News & Insights

Weekly update – Storytellers


No, that's not a typo for what I scream when I get my password wrong for the fourth time in a row. Rather it's a lesser known sport that I happen to play and love.

Bowls is a sport where you have a weighted ball that you roll up to a smaller ball. Closest wins.

It's not a complex sport, and it's also not the most visually entertaining of sports. So two weeks ago, when Guernsey hosted the World Bowls Indoor Championships (WBIC), it's fair to say that we needed a creative media strategy.

We landed on such a strategy, taking inspiration from the Emerson quote that it's "a journey, not a destination." People want there to be meaning behind the result on the scorecard, for that moment to be a story rather than cold, hard fact. Whilst that was achieved at the WBIC, with a fairytale win for Guernsey, it got me thinking about how a storytelling giant, the original kingpin of fairytales, had recently lost its way - only to now have reached an inflection point.

That giant is our Blue Chip holding, Disney.

Disney is best observed as seasons, just like you would find on Disney+. Bob Iger was Season 1 - 2005 to 2020, and Bob Chapek was Season 2 - 2020 to 2022. Bob Chapek was lured to the dark side throughout Season 2, consisting of value destructive decisions like placing less emphasis on creativity, a management shake-up often based around loyalty and creating enemies within senior management. Ultimately, Chapek was fired, and Iger swooped back in to save the day.

At least that’s how it was initially framed; in Season 2’s Marvel-like post-credit scene we saw cracks beginning to show within the Disney Board. They often laid blame at the feet of Chapek for the situation the company faced. However, that accountability then also falls to the board on three accounts: one it was their failed process which granted Chapek that position, two they failed in reigning in destructive decisions and did not clearly set a trajectory for his tenure, and three they went back to Iger which - whilst arguably the correct decision - cemented huge concerns over the company's succession process. Season 2 was not the catharsis, but rather the sewing of the seeds.

Season 3’s (2022 to 2024) jubilation surrounding Iger's return quickly faded when the mountain of challenges came into view. These problems consisted of ESPN, the Indian arm of the business, cost cuts, political entanglements etc., but all pale in comparison to Season 3's overarching narrative - invasion from an outsider.

Here we must introduce another character to the House of Mouse's Clubhouse: Nelson Peltz. A billionaire activist investor who, perhaps like Thanos, saw himself as a beacon to absolve Disney of its problems. He wanted a slice of the pie, a bite at the cherry, a space at the Board table.

The arguments for having Peltz consisted of having a shareholder representative on the Board who invigorated the selection process, he could have provided the needed devil’s advocate role on the board that perhaps has been missing, and furthermore his ascension would appease Peltz and put a stop to these threats of activism that detract time and resources away from driving the company's plan forward.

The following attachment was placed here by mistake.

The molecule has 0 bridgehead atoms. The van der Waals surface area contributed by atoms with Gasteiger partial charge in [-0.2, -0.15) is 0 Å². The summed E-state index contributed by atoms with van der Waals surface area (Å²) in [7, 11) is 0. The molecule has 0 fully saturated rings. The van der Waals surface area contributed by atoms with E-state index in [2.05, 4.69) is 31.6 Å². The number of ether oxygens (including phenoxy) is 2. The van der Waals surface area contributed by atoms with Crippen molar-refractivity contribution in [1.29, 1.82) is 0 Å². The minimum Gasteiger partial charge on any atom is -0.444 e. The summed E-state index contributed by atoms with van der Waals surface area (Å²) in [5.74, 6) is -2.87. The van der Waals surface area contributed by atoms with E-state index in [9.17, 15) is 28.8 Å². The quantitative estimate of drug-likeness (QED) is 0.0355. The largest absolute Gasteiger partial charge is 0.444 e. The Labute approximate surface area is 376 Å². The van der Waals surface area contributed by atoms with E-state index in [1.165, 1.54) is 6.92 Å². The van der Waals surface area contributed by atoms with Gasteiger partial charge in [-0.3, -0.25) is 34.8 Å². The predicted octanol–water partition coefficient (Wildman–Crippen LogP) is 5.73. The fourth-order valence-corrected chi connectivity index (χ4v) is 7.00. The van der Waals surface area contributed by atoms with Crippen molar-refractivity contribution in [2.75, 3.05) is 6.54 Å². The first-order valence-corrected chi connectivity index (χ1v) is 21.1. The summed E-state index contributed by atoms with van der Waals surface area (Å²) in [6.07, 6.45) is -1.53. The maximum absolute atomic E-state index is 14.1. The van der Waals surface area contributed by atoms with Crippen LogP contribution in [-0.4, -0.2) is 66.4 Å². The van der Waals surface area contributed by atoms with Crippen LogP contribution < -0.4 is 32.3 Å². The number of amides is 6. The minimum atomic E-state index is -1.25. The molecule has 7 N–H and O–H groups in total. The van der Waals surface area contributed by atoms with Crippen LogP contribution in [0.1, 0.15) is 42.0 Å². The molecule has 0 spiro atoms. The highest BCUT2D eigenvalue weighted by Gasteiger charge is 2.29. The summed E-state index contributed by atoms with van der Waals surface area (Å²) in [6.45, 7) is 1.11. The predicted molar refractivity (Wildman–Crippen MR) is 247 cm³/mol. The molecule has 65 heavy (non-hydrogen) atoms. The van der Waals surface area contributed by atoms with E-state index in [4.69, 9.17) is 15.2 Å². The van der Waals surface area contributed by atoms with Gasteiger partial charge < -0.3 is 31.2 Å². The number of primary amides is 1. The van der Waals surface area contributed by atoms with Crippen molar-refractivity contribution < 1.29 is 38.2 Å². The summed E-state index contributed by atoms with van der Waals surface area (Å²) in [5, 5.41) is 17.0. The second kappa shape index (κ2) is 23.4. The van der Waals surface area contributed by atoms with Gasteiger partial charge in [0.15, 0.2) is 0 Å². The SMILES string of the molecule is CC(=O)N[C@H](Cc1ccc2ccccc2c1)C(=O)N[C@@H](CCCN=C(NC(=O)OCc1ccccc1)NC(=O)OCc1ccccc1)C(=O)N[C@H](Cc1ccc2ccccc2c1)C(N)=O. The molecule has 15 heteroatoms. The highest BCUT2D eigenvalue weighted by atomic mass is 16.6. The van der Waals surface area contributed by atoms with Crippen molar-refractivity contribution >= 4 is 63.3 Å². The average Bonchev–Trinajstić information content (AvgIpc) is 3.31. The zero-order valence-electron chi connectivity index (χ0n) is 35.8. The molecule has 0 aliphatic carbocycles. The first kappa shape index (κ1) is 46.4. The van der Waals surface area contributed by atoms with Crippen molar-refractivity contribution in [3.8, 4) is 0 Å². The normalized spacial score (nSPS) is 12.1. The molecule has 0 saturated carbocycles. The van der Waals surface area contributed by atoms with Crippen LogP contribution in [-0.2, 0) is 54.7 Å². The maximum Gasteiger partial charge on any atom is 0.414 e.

The arguments against having Peltz were that he arguably brought no additional skills to the board (other than an impetus for change), he may have had conflicts with other board members, and he was closely associated with Ike Perlmutter who provided a big portion of the voting firepower Peltz required to fight these battles. Perlmutter, former Chair of Marvel, is known for his large personal disagreements with senior Disney management such as Iger. This argument, that Peltz would disrupt the company for personal agenda, seemed weak given that it would solely be himself versus all the other board members, plus as an investor with stakeholders of his own, he would want Disney to be value accretive – and not a means of settling vendettas.

This eventually resulted in the final showdown of Season 3, Disney's Annual General Meeting on 3 April 2024 where the two sides faced off against one another. Nelson Peltz, with Ike Perlmutter for support, versus Bob Iger, with backing from the likes of George Lucas and Jamie Dimon. After weighing up both parties’ arguments, Blue Chip voted with our shares in favour of the majority of Peltz's proposals. A decision not taken lightly, and one which we are happy to share our rationale with you at your request - just as we are more than happy to do with any of the company votes across the Blue Chip portfolio.

Whilst Iger's proposals did eventually go onto win, we ultimately consider this to still leave the company in a strong position. First and foremost, we stand by our voting rationale, but we also see the merits of the final result that highlight shareholder support for the current turnaround plan being progressed at Disney, and consequently belief in management’s credibility. One that we are watching with a keen eye.

That brings an end to Season 3, and Season 4 is already off to the races with hot storylines such as sports deals, focusing on creative quality to halt their Oscar dry spell, resolving the systemically poor succession planning – bolstered now with Gorman on the Board, the man who led the recent Morgan Stanley succession, and the management of the $60bn investment into their parks, with magical developments already appearing.

It truly is a riveting story at Disney, and one we shall continue to keep track of for the benefit of your investment journey.